Episode title: Prophecy Girl
Original air date: June 2, 1997
“I may be dead, but I’m still pretty – which is more than I can say for you.” – Buffy
So here we are at the end of season one after what only seems like a few weeks, with the original half season order this show was given when it originally commissioned as a late season replacement. This would of course be corrected with the following seasons which would all receive full 22 episode seasons. Perhaps because of the shortness of this season, this episode doesn’t have the feeling of a season finale as Buffy this week prepares to face the Master in a fight which she had been prophesised to die in.
The first episode of the show to be both directed and written by Joss Whedon, it’s a hit and miss finale to what has been outside of perhaps a couple of episodes a great first season and one which had more great episodes that I originally remembered it having.
Opening to Buffy being concerned about the sudden increase in vampire activity, as well as a random earthquake which we see the master revelling in from his sewer lair where he currently remains still trapped. Elsewhere Xander is trying to find a way to ask Buffy to the dance, still harbouring feelings for her and probably no doubt hoping that she too isn’t also a shape shifting praying mantis. More awkwardly though he chooses to practice his lines with Willow who he still doesn’t know has feelings for him. Needless to say it feels like a real hodge podge of ideas we get this week, many of which serving to setup plotlines and events which will be important later, but for now seem like filler to pad out the main plotline of Buffy facing off against the master. Frustratingly this also means that the angst rating is high for this one, especially when we have to deal with Xander sulking off to listen to country music when rejected by Buffy.
The lead up to the big showdown between Buffy and the Master is really were the strength of this episode lies, as the prophecy foretells that she will die in their battle and leading Buffy to quit being the slayer and even attempting to leave town with her mother in an attempt to try and escape the fate which she is destined for. This was especially interesting to see especially when Buffy has throughout the season been shown to largely be a fearless character and only showing a vulnerability when it came to her personal life while never showing any fear when it came to her slayer duties, so to see her rattled by the prospect of facing the master really brought an interesting angle to the episode, especially with the scenes involving her talking about prom with her mother.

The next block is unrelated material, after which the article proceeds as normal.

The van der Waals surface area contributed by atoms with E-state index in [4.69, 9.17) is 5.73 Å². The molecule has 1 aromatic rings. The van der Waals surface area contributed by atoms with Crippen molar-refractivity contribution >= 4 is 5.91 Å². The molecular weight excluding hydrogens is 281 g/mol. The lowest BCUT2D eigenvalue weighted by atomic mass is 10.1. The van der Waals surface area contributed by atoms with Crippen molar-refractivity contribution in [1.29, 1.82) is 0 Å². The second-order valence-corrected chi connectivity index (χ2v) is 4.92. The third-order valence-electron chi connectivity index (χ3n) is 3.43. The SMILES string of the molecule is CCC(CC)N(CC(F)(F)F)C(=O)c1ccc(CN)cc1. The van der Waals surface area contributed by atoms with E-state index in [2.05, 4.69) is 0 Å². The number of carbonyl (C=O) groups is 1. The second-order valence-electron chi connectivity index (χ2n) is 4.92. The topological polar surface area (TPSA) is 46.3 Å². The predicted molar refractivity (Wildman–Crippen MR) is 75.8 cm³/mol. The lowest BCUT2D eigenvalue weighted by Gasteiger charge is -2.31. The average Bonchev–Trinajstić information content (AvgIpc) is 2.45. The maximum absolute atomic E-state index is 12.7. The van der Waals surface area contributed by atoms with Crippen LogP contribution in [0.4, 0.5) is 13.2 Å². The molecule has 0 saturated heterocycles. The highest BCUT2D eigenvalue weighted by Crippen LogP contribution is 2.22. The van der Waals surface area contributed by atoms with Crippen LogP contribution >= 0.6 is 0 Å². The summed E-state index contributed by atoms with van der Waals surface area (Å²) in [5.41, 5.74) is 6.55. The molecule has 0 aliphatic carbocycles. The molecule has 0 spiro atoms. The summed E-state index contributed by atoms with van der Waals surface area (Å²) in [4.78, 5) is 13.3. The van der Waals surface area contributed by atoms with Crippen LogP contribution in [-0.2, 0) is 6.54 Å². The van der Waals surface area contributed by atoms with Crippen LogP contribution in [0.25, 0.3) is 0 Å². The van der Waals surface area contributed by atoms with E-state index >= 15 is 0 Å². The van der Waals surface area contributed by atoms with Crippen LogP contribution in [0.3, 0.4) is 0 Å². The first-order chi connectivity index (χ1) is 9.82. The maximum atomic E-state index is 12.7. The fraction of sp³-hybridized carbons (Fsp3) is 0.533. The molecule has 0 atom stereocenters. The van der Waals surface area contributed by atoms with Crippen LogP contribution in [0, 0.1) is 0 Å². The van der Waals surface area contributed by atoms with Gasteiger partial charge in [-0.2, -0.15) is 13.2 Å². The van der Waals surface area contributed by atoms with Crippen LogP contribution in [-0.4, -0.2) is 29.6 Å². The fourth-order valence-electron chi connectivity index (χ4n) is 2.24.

When she finally gets herself back on track we do get the iconic image of the season with Buffy in her prom dress / leather coat combo and welding a crossbow as she heads for her showdown with the master. A showdown which ultimately proves I felt to be anticlimactic with the master basically using his hypnosis powers to charm Buffy, enabling him to drink her blood and finally free himself before dumping her unceremonisly into a pool of water giving us the first of the Buffy deaths and forever screwing up the slayer bloodline. Perhaps if the season had been longer this showdown with the Master would have felt like it had more significance, but then I don’t think many of the fans were honestly expecting him to die in the first season. The flip side of this of course being that when their final rooftop showdown happens its over so quick, if he had been more of a major villain like those who Buffy faced in the following seasons I would have felt more cheated.
What the episode does do right is to finally bring together the first incarnation of the Scoobie’s whose players had been scattered throughout the season occasionally helping out the core group of Buffy, Giles, Willow and Xander, however by the end of the episode we have the great group shot as Jenny and Angel stand with the group and more randomly Cordelia who suddenly joins the group, after her boyfriend is killed along with the A.V club by vampires, though her sudden appearance in the finale really comes out of nowhere, more so when she really has no reason to be at the school at that given moment. It’s during the finale that Giles also finally gets to break away from the books and give us the first glimpses of his more dangerous side as he battles the snake creatures which bursts out of the centre of the library which it would seem is directly above the hellmouth.
While certainly not one of my favourite episodes, its importance is only realised when we look to the episodes ahead and what is put in motion with this episode. Perhaps if this episode wasn’t written as potential conclusion for the series if it wasn’t picked up it would have worked better, much like if the Master had been given more episodes to be developed as a character, though his influence on both this series and Angel would continue to be felt by him making random appearances in both and ensure that his character wasn’t wasted by this solely appearing in this season.
An interesting first season which certainly lays the foundations for what is to come in the seasons ahead, but I doubt anyone at the end of this episode would have been able to tell or how these characters would grow. If anything though this episode proved that prophecy or not Buffy was always going to walk her own path as she more than proves here.